The drawback to cutting openings with a drywall keyhole saw is that you have to measure and lay them out on drywall. Then you cut them out before the drywall is installed. Getting accurate measurements requires some skill. Other cut outs, like pipes, have to be cut out ahead of time.

A keyhole saw is an important drywall cutting tool. Most of the time it is a must for a drywall repair project. A keyhole saw will cost between $5 and $10 and will generally last a long time.

Big Drywall Saw

big-drywall-saw-pic1In the days before routers, a big drywall saw was a standard item for a professional drywall hanger. It has heavy blade with large teeth. Originally they had wooden handles. Most of them today have plastic handles, making that a durable tool.

A big drywall saw is used to cut out large openings, like doors and windows, in the drywall. The design of the teeth keeps the saw from binding and will cut through drywall quickly.

 

You may want to consider this type of saw when you have a lot of cuts to make. For just a few cuts, a keyhole saw will work. A big drywall saw will run around $15. They are not as common as they once were, but they can still be found and drywall supply stores.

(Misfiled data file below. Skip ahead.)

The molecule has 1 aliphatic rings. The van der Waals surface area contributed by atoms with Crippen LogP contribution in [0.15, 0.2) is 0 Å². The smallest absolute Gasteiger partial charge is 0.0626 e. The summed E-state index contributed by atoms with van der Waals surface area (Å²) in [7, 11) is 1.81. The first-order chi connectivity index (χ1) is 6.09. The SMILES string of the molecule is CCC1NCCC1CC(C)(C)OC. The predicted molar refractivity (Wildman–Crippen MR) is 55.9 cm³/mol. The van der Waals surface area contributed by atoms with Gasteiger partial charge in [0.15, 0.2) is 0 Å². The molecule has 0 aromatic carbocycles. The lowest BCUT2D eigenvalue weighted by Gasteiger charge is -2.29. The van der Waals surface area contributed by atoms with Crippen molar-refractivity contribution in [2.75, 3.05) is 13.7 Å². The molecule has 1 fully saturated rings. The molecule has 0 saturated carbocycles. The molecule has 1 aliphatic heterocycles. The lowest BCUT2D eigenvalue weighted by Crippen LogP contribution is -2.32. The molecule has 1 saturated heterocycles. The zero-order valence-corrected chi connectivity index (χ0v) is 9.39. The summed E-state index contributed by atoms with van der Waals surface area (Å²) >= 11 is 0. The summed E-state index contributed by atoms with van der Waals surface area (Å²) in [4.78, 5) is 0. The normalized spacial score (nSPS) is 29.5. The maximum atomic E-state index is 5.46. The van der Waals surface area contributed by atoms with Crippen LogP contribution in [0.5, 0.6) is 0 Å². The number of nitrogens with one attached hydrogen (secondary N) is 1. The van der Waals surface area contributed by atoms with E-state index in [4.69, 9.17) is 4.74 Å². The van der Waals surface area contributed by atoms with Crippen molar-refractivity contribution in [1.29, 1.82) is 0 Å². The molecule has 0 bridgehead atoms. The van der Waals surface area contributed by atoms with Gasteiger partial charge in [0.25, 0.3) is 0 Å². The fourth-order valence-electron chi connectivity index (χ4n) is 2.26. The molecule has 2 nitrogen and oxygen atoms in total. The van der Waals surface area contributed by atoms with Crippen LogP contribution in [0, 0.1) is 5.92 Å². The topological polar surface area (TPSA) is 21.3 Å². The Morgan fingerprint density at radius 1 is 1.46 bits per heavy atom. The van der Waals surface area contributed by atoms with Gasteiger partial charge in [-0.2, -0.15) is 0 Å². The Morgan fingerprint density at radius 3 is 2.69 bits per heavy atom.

For most drywall hangers, the 'Drywall Router' has replaced the big drywall saw. Routers are also capable of making large cuts quickly.

Circle Cutter

drywall-circle-cutter-pic1When you have a round hole to cut, a drywall circle cutter is the tool of choice. A circle cutter is a compass of sorts. It has a center pin that is pushed into the drywall and a wheel that will score the paper. The wheel is attached to an adjustable shaft.

Pipes, light boxes and can lights, all require that round holes be cut into the drywall. Yes you can draw the circle on the drywall and cut them out with a keyhole saw. This tends to be a little time consuming and less accurate.

 

You set the diameter on the drywall circle cutter to match the size of hole you want. You still have to cut the hole out with a keyhole saw, the circle cutter just makes laying it out quicker and easier. It also scribes the paper on the drywall, giving the saw a path to follow.

A drywall circle cutter will cost about $15. They last a long time and would be considered a good investment for homeowners that are willing to tackle drywall projects. Most stores that sell drywall and drywall supplies will have this tool.

Drywall Router